The main goals of in vitro studies of the blood-brain barrier are to reproduce as many aspects of the physiology and biology of the BBB in vivo as possible and to understand human disease. Therefore, it is imperative to stress the need for human cell-based models since several pathological conditions cannot be reproduced in cell-line-derived or rodent-based BBB models.
The current understanding of brain pathophysiology has led to the hypothesis that numerous diseases of the CNS are associated with failure of BBB structural integrity or function, as an altered BBB permeability may be observed in several diseases—epilepsy, ischemia, trauma, etc.
Extravasation of plasma proteins with BBB dysfunction can occur through any number of different transcellular or paracellular routes, including altered tight junctions, disruption of EC membranes, or formation of transendothelial channels. These pathways, however, are not mutually exclusive. Regardless of whether BBB disruption or consequences of the disease(s) themselves are the main factors leading to dysfunction or changes in structural integrity, the understanding of the mechanisms of the BBB is limited. This is perhaps due to the lack of comprehensive BBB models.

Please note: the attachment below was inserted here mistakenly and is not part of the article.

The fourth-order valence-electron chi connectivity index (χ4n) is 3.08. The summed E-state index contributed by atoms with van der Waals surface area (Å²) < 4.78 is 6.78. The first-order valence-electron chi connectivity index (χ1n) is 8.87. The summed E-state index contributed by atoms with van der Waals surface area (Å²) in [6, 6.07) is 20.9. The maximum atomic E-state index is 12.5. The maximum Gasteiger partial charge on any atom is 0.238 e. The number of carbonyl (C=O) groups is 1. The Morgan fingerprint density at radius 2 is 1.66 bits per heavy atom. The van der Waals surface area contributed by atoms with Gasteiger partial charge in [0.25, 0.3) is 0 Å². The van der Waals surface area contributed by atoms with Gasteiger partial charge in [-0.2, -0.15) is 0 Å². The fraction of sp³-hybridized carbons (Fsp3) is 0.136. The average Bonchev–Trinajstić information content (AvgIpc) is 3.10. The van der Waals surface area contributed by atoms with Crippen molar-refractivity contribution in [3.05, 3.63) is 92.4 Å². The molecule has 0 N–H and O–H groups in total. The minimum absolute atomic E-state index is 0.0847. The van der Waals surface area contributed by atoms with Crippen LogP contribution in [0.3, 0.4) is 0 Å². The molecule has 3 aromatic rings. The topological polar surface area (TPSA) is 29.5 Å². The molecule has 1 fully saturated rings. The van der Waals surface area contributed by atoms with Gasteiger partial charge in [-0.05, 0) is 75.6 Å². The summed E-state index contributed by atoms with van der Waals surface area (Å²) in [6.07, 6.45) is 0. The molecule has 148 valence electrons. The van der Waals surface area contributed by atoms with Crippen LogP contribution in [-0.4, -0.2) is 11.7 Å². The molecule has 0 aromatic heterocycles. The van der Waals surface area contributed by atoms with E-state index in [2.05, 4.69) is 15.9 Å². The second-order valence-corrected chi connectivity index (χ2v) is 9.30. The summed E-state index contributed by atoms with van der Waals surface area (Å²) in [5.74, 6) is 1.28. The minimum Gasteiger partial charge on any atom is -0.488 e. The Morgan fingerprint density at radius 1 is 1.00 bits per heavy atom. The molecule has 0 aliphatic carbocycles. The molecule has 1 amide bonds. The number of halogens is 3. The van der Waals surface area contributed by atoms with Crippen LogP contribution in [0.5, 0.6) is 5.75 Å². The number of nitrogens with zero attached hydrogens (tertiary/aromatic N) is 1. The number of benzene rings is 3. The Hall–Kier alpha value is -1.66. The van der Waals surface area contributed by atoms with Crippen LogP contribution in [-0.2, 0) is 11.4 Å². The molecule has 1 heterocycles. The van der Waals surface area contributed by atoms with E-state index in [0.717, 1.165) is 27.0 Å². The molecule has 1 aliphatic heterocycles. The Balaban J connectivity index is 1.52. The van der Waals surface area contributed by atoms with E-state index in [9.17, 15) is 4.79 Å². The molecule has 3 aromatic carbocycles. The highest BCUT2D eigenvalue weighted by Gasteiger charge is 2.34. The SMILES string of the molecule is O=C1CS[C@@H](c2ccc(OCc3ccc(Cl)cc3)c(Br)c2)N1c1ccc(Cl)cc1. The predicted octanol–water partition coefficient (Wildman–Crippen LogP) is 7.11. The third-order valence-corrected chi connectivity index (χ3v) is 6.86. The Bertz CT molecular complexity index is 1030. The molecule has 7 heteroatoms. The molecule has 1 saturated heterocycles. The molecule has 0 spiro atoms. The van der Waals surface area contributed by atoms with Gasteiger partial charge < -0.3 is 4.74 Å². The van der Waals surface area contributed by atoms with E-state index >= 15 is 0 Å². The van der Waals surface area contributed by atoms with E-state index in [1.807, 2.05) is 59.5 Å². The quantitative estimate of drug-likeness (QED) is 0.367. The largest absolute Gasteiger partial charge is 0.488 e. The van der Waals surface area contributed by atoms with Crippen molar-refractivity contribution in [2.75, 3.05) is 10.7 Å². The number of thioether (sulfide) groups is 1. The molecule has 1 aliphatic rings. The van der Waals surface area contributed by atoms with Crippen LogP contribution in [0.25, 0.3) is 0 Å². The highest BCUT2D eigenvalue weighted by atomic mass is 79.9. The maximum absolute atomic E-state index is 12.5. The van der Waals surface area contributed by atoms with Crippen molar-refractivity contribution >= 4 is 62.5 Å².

Was this article helpful?
This ebook provides an introductory explanation of the workings of the human body, with an effort to draw connections between the body systems and explain their interdependencies. A framework for the book is homeostasis and how the body maintains balance within each system. This is intended as a first introduction to physiology for a college-level course.